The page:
Life expectancy of Russians exceeds 72 for the first time

Russian men on average live ten years less than women.

Russian men on average live ten years less than women.

Alexander Vikulov/RIA Novosti
Only a century ago Russians lived for an average of 30.5 years - the country has come a long way since then.

Sadly, Russians have never had the most impressive lifespans compared with the rest of the world - but it seems the country is experiencing a touch more longevity these days.

Recently, the Russian authorities reported that in the first half of this year life expectancy reached 72.4 years. According to Russian Vice-Prime Minister Olga Golodets, it's increased by 0.5 percent compared with last year. 

Life expectancy traditionally differs for men and women. Russian men on average live ten years less than women. Men’s life expectancy is 66.5 years, whereas Russian women generally life for an average of 77 years.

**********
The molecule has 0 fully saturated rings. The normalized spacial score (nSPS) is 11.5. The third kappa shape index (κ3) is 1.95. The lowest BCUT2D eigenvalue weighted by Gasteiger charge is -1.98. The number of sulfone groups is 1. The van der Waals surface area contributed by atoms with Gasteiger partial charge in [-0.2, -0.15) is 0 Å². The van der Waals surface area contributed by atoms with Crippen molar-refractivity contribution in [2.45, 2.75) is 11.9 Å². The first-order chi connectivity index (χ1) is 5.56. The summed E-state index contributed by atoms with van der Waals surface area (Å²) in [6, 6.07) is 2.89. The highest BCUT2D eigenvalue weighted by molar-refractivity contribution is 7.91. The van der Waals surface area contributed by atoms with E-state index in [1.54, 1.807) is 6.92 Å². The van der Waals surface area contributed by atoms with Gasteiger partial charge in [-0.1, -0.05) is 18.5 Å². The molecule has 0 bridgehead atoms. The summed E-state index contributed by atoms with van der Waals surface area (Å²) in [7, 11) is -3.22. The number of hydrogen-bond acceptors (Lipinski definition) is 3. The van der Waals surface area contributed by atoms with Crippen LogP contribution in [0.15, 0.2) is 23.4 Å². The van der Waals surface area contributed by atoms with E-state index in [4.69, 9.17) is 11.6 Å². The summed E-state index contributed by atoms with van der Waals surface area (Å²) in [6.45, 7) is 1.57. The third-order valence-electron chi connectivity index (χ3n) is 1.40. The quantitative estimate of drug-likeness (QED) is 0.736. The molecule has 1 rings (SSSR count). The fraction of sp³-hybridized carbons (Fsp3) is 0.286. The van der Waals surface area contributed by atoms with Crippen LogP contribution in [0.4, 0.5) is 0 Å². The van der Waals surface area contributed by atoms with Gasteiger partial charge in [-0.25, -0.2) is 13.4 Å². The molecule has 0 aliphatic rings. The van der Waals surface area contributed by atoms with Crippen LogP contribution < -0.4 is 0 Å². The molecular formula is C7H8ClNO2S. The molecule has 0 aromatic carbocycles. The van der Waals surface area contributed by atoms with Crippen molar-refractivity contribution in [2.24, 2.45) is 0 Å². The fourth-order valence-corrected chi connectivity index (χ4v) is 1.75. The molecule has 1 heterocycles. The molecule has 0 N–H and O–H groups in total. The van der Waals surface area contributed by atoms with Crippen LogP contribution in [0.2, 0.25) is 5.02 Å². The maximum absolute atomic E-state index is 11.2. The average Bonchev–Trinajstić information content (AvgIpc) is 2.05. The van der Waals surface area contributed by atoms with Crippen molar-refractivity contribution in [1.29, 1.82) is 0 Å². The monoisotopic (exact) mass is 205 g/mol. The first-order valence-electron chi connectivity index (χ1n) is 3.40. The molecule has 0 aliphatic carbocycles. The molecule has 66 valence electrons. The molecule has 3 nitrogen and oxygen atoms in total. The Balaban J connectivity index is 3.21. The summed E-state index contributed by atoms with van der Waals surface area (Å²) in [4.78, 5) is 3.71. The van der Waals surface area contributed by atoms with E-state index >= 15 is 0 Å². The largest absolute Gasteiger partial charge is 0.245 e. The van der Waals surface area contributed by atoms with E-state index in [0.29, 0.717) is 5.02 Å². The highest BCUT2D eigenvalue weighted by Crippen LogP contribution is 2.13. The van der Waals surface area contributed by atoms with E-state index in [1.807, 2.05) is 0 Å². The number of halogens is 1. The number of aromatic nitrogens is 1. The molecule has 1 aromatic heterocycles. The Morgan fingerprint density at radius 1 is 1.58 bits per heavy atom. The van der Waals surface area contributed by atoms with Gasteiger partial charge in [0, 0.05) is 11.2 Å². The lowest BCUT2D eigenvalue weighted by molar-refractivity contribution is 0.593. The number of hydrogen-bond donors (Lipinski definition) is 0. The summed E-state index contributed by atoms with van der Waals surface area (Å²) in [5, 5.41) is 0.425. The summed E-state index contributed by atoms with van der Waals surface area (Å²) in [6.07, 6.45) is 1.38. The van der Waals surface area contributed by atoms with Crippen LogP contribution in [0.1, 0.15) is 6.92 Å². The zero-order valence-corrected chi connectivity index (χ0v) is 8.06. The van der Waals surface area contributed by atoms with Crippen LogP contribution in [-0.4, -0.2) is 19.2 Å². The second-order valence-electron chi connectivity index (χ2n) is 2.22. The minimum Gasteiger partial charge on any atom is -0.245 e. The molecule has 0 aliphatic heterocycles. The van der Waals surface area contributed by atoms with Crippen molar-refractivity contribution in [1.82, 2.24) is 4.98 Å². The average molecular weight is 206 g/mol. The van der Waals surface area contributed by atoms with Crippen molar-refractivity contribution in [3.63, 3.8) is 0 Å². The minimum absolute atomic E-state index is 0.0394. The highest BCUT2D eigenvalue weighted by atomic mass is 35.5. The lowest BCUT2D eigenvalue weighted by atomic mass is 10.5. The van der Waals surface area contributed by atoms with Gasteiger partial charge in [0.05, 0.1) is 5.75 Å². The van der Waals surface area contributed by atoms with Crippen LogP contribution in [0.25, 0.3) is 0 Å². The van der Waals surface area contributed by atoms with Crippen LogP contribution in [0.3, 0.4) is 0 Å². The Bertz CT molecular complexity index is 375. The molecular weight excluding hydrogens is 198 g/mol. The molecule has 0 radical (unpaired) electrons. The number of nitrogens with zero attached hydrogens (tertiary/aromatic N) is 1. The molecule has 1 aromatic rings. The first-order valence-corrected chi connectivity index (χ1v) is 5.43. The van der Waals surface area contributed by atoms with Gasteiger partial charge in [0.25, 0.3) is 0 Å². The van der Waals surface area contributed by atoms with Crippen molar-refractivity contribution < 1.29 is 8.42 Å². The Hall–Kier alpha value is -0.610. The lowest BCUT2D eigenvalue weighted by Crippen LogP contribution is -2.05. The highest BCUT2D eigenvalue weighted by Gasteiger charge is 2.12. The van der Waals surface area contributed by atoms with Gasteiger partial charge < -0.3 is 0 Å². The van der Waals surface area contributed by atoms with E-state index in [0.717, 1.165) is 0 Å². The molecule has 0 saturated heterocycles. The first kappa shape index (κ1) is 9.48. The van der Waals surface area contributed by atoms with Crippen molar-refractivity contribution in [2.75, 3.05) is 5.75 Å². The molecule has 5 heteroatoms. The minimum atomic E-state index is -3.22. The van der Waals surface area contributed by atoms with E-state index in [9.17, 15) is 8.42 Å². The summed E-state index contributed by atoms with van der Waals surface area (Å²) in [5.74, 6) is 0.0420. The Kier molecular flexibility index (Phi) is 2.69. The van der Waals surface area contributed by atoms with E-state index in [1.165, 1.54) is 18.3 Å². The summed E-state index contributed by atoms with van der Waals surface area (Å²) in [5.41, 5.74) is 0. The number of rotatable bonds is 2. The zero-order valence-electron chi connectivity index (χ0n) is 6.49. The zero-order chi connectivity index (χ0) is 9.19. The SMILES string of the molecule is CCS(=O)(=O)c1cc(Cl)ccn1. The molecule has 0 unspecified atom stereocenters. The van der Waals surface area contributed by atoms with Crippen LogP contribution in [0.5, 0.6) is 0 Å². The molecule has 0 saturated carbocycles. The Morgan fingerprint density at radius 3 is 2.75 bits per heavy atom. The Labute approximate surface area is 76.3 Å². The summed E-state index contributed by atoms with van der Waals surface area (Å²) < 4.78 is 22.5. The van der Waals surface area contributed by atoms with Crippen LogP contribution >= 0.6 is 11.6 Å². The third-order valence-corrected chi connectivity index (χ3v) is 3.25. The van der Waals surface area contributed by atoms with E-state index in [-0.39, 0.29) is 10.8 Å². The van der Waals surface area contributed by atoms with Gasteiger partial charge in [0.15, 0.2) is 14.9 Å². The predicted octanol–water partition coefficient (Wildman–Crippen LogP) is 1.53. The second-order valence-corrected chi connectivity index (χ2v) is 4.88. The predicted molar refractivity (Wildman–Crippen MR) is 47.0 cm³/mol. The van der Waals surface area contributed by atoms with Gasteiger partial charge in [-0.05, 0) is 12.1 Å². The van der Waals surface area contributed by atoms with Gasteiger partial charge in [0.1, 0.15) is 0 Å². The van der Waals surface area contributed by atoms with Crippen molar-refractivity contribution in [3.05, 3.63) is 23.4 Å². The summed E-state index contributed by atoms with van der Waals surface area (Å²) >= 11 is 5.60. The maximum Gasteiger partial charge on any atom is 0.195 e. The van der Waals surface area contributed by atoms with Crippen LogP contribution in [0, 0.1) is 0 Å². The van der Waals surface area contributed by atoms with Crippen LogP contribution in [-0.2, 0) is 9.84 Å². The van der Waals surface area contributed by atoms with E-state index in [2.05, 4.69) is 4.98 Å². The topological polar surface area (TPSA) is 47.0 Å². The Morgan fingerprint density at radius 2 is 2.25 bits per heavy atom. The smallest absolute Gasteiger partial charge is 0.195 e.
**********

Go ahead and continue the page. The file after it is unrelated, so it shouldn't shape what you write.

Golodets also claims the mortality rate has dropped from 13.2 to 12.9 in 1,000 people, compared to 2016.

The highest life expectancy in the USSR was recorded in 1990: 60.1 years. That's twice as high as it was during the end of the Russian Empire, from 1896 to 1897 - when it was a lowly 30.5 years. A huge leap was made 10 years after the 1917 Revolution. In 1927 it was already almost 43 years.

In the sixties life expectancy in the USSR almost reached the level of Western countries.

The Soviet record wasn't reached in contemporary Russia until 2010, and it's been on the rise from this point on.

Currently, life expectancy in the West is generally around 80 years.

If you look at the different regions of Russia, people who live the longest tend to live in Moscow and the Caucasus. Ingushetia takes first place with 80.8 years, then Dagestan with 77.2, and finally it is Moscow where life expectancy is 77 years.

The shortest life expectancy - of 64.2 years - is in the Tyva Region in the east of the country.

 

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